Working for the man

Meanwhile, the weight I was placing on Jo’s shoulders, by needing her help, was almost intolerable. She never had enough time to work WITH me: that would slow her down. She had to do the work FOR me: an extra burden, but quicker. When she is locked into her work-mode, she needs to drive through like a snow-plough, without looking up, just pulling the next pile of data towards her. She’d say, “I’ll type for you”, and then, instead of letting me dictate, she’d speed up, get ahead, and then just end up writing the thing herself so she could get back to her own work.

I hated becoming dependent on Jo, partly out of concern for her, partly from pride, and partly (selfishly) because I’d be at the mercy of her decisions: she’d help me when she had time, and I’d have to wait, dancing with impatience, until that time.  My class worksheets were her ideas, written in her idiom (and with her strange syntax!) But I felt there was nothing else I could do. Not only would it be monstrously ungrateful, I’d completely collapse, ruin my students’ chances of succeeding, and be ignominiously sacked. .

And, at the same time, it was a relief, because I knew the work would get done, would no longer be hanging over me, and would be good. I’m a bit useless. I’m scatter-brained, lazy, and often find myself at a loss, yet I was praised for my lesson plans.[1]

I came to rely on that relief: I couldn’t face going back to my previous state of anxiety when I had to make things up for myself, without the ratification of somebody I trusted, when it felt like I was making wild guesses and inventing baseless comments, then feeding them to my students as gospel truth, when I was a charlatan and my teaching was chicanery.

At work, my good reputation relied on the devil’s magic bullets of Jo’s help; at home, I didn’t feel I had the right to impose my wishes on others, especially as I hadn’t earned the money that would be spent. If we disagreed over the best way to parent, I tended to accept Jo’s point of view. She was the one with the sense of vocation and she’d read the parenting handbooks. She was the one who’d been sensitively brought up[2]: she tended to be right.

Ok, I gained some ability to acquiesce with good humour to less important choices, but I lost the ability to make key decisions. My decision-making muscles wasted away. I became unused to responsibility and so started to fear the consequences of any decision I made, to fear the very idea of consequence, which is a fear of any change or any future.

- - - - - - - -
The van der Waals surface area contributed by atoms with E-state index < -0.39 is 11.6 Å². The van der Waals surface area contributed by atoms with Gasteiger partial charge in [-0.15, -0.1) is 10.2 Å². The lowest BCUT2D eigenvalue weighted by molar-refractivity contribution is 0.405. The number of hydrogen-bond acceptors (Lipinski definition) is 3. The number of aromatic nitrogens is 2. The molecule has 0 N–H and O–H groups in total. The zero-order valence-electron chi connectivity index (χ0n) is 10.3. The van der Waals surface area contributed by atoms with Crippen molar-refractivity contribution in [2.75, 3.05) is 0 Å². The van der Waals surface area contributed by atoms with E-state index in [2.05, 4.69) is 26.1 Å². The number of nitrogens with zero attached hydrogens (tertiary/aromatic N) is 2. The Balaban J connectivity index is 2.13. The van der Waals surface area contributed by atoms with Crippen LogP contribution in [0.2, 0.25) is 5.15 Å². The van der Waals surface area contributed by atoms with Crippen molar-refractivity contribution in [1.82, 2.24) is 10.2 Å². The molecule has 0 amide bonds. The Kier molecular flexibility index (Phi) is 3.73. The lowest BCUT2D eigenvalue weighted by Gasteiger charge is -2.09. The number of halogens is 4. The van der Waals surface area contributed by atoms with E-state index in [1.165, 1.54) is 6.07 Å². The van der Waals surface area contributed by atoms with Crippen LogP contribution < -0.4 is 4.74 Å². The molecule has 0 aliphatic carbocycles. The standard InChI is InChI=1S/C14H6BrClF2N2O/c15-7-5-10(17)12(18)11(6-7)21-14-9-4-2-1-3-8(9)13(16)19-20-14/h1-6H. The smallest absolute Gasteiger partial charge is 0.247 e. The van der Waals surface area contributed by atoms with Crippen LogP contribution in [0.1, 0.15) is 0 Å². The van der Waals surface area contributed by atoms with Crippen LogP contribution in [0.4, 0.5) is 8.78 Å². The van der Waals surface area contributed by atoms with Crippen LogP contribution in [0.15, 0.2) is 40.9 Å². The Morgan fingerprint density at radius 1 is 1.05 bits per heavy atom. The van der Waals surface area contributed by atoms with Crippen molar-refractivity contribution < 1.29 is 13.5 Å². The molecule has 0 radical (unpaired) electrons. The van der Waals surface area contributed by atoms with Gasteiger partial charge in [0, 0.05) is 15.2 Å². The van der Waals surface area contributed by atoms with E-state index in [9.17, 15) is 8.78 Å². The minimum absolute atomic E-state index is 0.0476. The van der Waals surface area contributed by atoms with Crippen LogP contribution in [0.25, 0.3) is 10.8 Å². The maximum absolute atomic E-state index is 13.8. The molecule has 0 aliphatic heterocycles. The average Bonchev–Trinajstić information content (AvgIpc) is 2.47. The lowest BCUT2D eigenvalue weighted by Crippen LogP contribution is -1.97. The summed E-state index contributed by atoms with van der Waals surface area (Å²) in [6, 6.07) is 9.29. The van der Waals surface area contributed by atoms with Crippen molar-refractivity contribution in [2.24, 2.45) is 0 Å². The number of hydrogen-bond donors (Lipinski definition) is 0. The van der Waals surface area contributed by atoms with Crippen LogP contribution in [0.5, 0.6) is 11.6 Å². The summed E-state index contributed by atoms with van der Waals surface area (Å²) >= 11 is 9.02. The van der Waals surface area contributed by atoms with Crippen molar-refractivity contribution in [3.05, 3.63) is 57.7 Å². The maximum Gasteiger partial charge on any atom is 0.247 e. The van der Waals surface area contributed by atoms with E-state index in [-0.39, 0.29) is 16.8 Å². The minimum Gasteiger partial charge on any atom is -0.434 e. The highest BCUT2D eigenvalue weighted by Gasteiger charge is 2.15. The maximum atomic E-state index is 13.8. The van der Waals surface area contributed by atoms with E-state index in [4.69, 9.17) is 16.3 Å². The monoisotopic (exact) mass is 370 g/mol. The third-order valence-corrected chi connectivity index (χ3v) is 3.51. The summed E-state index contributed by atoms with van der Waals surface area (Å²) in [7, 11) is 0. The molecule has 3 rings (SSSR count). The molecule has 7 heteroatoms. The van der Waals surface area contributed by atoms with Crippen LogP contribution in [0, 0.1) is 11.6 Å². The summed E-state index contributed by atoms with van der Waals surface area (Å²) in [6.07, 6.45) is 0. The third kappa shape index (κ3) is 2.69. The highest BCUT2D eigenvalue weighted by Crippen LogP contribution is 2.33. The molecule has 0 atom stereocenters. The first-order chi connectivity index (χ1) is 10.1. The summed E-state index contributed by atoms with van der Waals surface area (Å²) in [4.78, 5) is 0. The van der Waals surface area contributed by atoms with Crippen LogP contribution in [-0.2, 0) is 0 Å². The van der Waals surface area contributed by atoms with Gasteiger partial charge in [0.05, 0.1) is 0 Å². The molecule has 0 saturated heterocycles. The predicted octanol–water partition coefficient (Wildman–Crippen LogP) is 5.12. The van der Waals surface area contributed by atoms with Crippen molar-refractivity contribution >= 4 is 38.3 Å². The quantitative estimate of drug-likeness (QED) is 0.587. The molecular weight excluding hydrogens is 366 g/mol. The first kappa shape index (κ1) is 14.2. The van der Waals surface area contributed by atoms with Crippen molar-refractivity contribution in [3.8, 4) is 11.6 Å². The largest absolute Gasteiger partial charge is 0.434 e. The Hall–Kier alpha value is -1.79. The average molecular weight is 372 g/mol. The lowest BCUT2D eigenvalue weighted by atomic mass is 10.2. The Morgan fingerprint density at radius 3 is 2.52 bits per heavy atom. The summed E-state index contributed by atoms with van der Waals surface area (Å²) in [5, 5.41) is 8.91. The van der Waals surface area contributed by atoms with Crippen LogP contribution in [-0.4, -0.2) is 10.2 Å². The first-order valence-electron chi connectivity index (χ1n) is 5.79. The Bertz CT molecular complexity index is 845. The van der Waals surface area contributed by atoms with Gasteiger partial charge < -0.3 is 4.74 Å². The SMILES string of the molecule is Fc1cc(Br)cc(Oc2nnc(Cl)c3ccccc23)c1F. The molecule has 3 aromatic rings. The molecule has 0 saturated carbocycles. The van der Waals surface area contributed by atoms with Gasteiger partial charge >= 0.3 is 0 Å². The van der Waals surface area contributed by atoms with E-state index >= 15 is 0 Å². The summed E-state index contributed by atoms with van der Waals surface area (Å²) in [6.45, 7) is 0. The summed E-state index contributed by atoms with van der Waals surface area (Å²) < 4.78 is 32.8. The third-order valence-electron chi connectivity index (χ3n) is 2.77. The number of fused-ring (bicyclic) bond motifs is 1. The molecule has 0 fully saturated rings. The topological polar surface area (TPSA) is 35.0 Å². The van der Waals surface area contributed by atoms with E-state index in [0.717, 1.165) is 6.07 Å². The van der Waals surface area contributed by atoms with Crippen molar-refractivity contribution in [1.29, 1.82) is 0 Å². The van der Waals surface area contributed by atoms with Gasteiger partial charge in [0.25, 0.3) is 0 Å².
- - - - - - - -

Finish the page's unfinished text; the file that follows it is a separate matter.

And the more dependent I became, the more of a nag I became. To get what I wanted, or needed, I had to influence higher powers, who’d decide, and do it, for me. I did this by complaining: a situation was not as I would have liked and I needed to explain that to somebody else. That’s called complaining and people get bored of it, especially if there’s an implied criticism of their decisions. So people had a tendency to resist or dismiss my complaints. After a while, I stopped expecting anyone to listen to me. I was just expressing myself in the language of grievance, and I’d have been horrified if anyone had actually responded and tried to sort it out. That would have given me responsibility for what happened and I didn’t want that! I’d have got it all wrong! My identity had become “Her indoors”, the bitter, unappreciated grumbler, and I’d become comfortable with that.

There is, of course, another way to look at all this (and I often did.) I could have seen myself as cosily ensconced at the heart of a loving and mutually supportive family, capable of robust exchanges, interruptions, even ignoring each other, secure in the knowledge that everyone loved everyone else.

I could have remembered that we’re a collective and we communicate and make collective decisions for our mutual benefit. Each member plays their part, no matter how unobtrusive, in the well-being of the whole. Psychologically, people benefit from supporting, as much as they benefit from being supported, maybe more so: it makes them feel like valued parts of a community. Being in need performs a public service. From each according to [their] ability; to each according to [their] needs.[3]

Humans are social animals and work best by collaborating towards mutually beneficial goals. To deny or resist this is to be an individualist misanthrope, a patsy who has bought into the capitalist idea that the highest good is self-development, a concept dreamt up to keep you consuming and thus spending, to maintain the market in coloured water, sold as bottled self-fulfilment by snake-oil salesmen: seminars in how to overcome “Imposter Syndrome”.

I am that patsy. My desire for independence in thought, identity and achievement springs from the same sources as my need to be solitary and secret. I’m selfish. I’m hoarding myself away in the hope that, somehow, I alone can profit, existentially. It shows no generosity of spirit at all. It’s shameful.

In the days of my deep anorexia, I’d now say, “And, you know what? If you don’t like what I have to offer, fuck you all! I’ll just wander off, somewhere, AND DIE!”

But those days are gone.


[1] It’s strange how you can take pride from praise, even if you know it’s undeserved!

[2] My parents, though loving and nurturing, were a bit shouty and a bit smacky. It was all, “You’ll do what you’re damn well told, because I said so, or you’ll get the back of me hand!” Not very modern. They wanted the best for us, and that’s how they thought you got it.

[3] Karl Marx, 1875, Critique of the Gotha Programme

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